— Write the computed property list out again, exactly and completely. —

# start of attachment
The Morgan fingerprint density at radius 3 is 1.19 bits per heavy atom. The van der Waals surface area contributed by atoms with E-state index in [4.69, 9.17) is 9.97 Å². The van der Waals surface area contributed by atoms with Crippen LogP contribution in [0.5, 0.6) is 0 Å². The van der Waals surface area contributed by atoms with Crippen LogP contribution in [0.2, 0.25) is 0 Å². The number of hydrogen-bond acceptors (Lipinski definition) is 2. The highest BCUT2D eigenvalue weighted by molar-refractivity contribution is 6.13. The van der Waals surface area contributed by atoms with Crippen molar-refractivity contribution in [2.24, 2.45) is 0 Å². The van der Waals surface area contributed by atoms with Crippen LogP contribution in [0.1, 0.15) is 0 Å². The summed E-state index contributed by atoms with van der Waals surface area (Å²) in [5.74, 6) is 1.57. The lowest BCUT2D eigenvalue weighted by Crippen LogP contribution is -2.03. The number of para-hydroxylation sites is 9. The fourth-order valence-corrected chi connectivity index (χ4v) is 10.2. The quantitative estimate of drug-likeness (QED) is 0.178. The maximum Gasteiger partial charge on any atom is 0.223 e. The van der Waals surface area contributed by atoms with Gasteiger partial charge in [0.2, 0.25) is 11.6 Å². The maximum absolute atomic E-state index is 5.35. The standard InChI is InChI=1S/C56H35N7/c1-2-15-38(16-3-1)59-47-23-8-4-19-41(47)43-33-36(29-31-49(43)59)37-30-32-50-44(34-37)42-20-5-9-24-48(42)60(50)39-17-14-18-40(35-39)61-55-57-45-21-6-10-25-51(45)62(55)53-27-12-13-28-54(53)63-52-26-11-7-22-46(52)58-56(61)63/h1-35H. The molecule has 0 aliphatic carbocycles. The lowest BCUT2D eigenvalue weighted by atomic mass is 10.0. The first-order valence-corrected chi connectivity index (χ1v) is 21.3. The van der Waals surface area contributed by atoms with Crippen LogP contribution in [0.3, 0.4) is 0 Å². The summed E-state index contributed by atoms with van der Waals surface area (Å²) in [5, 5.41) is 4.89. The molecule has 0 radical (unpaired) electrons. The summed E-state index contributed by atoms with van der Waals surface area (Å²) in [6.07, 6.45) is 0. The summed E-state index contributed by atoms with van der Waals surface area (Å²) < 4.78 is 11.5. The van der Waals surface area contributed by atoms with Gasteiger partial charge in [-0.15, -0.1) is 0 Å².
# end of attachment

The Morgan fingerprint density at radius 3 is 1.19 bits per heavy atom. The van der Waals surface area contributed by atoms with E-state index in [4.69, 9.17) is 9.97 Å². The van der Waals surface area contributed by atoms with Crippen LogP contribution in [0.5, 0.6) is 0 Å². The van der Waals surface area contributed by atoms with Crippen LogP contribution in [0.2, 0.25) is 0 Å². The number of hydrogen-bond acceptors (Lipinski definition) is 2. The highest BCUT2D eigenvalue weighted by molar-refractivity contribution is 6.13. The van der Waals surface area contributed by atoms with Crippen molar-refractivity contribution in [2.24, 2.45) is 0 Å². The van der Waals surface area contributed by atoms with Crippen LogP contribution in [0.1, 0.15) is 0 Å². The summed E-state index contributed by atoms with van der Waals surface area (Å²) in [5.74, 6) is 1.57. The lowest BCUT2D eigenvalue weighted by Crippen LogP contribution is -2.03. The number of para-hydroxylation sites is 9. The fourth-order valence-corrected chi connectivity index (χ4v) is 10.2. The quantitative estimate of drug-likeness (QED) is 0.178. The maximum Gasteiger partial charge on any atom is 0.223 e. The van der Waals surface area contributed by atoms with Gasteiger partial charge in [0.2, 0.25) is 11.6 Å². The maximum absolute atomic E-state index is 5.35. The standard InChI is InChI=1S/C56H35N7/c1-2-15-38(16-3-1)59-47-23-8-4-19-41(47)43-33-36(29-31-49(43)59)37-30-32-50-44(34-37)42-20-5-9-24-48(42)60(50)39-17-14-18-40(35-39)61-55-57-45-21-6-10-25-51(45)62(55)53-27-12-13-28-54(53)63-52-26-11-7-22-46(52)58-56(61)63/h1-35H. The molecule has 0 aliphatic carbocycles. The lowest BCUT2D eigenvalue weighted by atomic mass is 10.0. The first-order valence-corrected chi connectivity index (χ1v) is 21.3. The van der Waals surface area contributed by atoms with Crippen LogP contribution in [0.3, 0.4) is 0 Å². The summed E-state index contributed by atoms with van der Waals surface area (Å²) in [5, 5.41) is 4.89. The molecule has 0 radical (unpaired) electrons. The summed E-state index contributed by atoms with van der Waals surface area (Å²) in [6.07, 6.45) is 0. The summed E-state index contributed by atoms with van der Waals surface area (Å²) < 4.78 is 11.5. The van der Waals surface area contributed by atoms with Gasteiger partial charge in [-0.15, -0.1) is 0 Å².